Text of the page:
Well, what can we anticipate if the popular army, the grassroots army, decides to accept the function of spectators of action rather than participants? There’s two kinds of evidence. There’s rhetoric and there’s action. The rhetoric, you know, is very uplifting: change, hope, and so on. Change was kind of reflective any party manager this year who read the polls, including the ones I cited, would instantly conclude that our theme in the election has to be change. Because people hate what’s going on for good reasons. So the theme is change. In fact, both parties put both of them, the theme was change. So the theme is change. In fact both parties, both of them the theme was change. You know, break from the past, none of old politics, new things are going to happen. The Obama campaign did better so they won the marketing award, not the McCain campaign.

And notice incidentally on the side that the institutions that run the elections, public relations industry, advertisers, they have a role—their major role is commercial advertising. I mean, selling a candidate is kind of a side rule. In commercial advertising as everybody knows, everybody who has ever looked at a television program, the advertising is not intended to provide information about the product, all right? I don’t have to go on about that. It’s obvious. The point of the advertising is to delude people with the imagery and, you know, tales of a football player, sexy actress, who you know, drives to the moon in a car or something like that. But, that’s certainly not to inform people. In fact, it’s to keep people uninformed.

The goal of advertising is to create uninformed consumers who will make irrational choices. Those of you who suffered through an economics course know that markets are supposed to be based on informed consumers making rational choices. But industry spends hundreds of millions of dollars a year to undermine markets and to ensure, you know, to get uninformed consumers making irrational choices.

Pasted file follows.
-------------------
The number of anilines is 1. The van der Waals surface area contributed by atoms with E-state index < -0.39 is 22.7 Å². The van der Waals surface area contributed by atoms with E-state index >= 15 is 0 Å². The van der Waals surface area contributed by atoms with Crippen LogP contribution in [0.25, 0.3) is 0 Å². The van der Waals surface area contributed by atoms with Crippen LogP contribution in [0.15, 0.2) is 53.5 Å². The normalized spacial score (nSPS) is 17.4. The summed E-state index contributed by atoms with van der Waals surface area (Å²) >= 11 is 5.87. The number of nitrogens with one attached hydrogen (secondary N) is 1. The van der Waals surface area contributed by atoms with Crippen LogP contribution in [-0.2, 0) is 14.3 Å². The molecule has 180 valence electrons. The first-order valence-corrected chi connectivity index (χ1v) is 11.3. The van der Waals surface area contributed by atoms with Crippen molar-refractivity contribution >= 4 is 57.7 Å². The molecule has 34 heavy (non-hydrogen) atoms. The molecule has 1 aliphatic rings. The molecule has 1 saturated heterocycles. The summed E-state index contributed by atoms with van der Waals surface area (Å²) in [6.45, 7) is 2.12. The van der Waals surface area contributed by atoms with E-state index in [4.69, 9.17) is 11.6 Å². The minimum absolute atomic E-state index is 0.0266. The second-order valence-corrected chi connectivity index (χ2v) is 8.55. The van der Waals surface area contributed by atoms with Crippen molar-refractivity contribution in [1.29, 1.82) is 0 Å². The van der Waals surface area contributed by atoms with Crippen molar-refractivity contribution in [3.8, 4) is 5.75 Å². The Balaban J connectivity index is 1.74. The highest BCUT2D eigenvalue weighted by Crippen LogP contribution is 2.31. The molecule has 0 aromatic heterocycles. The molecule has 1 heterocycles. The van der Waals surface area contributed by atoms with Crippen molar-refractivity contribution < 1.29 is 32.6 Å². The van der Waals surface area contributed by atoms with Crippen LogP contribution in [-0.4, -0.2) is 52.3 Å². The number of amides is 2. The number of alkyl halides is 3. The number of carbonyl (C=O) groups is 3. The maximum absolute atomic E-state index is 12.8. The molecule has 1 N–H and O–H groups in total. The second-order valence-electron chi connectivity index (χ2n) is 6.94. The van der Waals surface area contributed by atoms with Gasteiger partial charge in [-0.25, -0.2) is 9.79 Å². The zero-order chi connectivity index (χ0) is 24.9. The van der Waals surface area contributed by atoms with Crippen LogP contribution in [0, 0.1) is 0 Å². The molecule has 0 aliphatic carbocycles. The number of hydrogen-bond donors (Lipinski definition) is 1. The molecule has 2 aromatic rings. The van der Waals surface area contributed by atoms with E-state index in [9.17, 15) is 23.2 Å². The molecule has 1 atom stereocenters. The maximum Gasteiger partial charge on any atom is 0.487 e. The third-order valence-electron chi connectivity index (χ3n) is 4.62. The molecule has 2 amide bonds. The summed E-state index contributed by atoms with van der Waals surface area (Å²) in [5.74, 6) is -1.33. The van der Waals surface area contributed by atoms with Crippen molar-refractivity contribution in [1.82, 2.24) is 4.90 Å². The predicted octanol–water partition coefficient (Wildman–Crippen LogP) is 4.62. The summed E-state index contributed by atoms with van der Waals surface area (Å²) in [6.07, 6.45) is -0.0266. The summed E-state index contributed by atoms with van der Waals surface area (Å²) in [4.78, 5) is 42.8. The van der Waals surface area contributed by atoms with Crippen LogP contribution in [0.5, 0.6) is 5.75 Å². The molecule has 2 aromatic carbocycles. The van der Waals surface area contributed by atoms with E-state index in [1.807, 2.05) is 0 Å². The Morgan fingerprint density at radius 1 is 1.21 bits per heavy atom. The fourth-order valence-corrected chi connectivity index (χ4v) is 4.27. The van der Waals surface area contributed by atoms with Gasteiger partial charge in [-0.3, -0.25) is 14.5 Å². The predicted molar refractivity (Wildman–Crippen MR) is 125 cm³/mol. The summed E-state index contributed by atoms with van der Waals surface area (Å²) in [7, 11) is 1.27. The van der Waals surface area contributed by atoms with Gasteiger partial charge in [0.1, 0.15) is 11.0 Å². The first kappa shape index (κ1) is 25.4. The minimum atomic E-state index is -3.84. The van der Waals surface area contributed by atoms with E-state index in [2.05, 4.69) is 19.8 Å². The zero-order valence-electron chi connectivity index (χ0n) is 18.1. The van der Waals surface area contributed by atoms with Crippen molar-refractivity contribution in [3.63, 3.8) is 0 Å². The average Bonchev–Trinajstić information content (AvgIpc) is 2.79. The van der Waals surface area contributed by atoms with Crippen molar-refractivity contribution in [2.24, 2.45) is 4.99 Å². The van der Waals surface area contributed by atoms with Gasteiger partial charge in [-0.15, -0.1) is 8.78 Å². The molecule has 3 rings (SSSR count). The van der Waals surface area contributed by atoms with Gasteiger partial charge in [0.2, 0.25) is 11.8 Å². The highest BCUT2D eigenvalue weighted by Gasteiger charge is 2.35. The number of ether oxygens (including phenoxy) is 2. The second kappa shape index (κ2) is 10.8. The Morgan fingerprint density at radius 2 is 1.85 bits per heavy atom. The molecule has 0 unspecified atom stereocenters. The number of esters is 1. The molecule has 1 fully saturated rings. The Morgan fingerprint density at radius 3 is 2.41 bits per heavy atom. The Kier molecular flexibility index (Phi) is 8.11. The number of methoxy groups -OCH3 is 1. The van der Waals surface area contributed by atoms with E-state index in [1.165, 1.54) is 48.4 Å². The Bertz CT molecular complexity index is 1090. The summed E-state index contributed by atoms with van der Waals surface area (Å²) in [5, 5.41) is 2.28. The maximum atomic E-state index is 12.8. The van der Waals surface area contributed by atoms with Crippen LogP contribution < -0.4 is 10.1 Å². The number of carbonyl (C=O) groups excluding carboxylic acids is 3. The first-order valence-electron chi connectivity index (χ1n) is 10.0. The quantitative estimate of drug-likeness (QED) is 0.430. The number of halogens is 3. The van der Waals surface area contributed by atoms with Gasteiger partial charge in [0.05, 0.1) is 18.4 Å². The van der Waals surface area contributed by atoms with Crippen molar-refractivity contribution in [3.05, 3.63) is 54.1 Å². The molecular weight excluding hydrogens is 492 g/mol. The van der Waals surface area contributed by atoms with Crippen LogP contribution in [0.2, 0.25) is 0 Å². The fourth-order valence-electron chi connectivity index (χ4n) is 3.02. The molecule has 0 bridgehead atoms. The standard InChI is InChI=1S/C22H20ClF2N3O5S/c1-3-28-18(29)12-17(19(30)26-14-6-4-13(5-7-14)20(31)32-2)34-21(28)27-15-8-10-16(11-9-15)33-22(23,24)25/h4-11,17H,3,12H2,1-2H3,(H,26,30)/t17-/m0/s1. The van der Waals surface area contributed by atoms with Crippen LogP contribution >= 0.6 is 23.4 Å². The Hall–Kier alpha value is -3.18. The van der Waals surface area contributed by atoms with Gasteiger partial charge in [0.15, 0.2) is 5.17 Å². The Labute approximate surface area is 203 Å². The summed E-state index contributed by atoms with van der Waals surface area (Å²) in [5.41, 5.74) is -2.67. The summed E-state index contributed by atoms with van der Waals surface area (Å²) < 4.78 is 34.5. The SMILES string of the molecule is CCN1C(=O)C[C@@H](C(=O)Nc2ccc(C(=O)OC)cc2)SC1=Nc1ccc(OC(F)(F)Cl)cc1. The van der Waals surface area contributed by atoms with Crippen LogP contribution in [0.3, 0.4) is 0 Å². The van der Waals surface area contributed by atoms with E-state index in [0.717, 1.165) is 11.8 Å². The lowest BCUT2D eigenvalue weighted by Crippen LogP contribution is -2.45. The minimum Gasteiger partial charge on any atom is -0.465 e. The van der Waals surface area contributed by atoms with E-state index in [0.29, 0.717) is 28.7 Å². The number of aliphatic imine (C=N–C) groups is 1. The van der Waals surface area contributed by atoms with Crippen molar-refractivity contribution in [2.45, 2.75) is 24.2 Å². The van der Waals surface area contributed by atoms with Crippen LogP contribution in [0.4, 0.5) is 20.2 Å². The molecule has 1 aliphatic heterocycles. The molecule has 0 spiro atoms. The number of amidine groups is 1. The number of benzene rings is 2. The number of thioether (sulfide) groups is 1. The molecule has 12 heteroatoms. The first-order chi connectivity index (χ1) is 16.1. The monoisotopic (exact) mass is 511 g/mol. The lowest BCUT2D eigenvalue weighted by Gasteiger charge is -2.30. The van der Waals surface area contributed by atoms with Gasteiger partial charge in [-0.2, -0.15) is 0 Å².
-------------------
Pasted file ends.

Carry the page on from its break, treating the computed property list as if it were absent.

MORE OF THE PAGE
And when they turn to selling a candidate they do the same thing. They want uninformed consumers, you know, uninformed voters to make irrational choices based on the success of illusion, slander, and effective body language or whatever else is supposed to be significant. So you undermine democracy pretty much the same way you undermine markets. Well, that’s the nature of an election when it’s run by the business world, and you’d expect it to be like that. There should be no surprise there. And it should also turn out the elected candidate didn’t have any debts. So you can follow Brand Obama can be whatever they decide it to be, not what the population decides that it should be, as in the south, let’s say. I’m going to say on the side, this may be an actual instance of a familiar and unusually vacuous slogan about the clash of civilization. Maybe there really is one, but not the kind that’s usually touted.

So let’s go back to the evidence that we have, rhetoric and actions. Rhetoric we know, but what are the actions? So far the major actions are selections, in fact the only action, of personnel to implement Brand Obama. The first choice was the Vice President, Joe Biden, one of the strongest supporters of the war in Iraq in the Senate, a long time Washington insider rarely deviates from the party vote. In cases where he does deviate they’re not very uplifting. He did break from the party and voting for a Senate resolution that prevented people from getting rid of their debts by, individuals, that is, from getting rid of their debts by going into bankruptcy. It’s a blow against poor people who’ve caught in this immense debt that’s a large part of the basis for the economy these days. But usually, he’s a, kind of, straight party-liner with the democrats on the sort of ultra naturalist side. The choice of Biden was a, must have been a conscious attempt to show contempt for the base of people who were voting for Obama, or organizing for him as an anti-war candidate.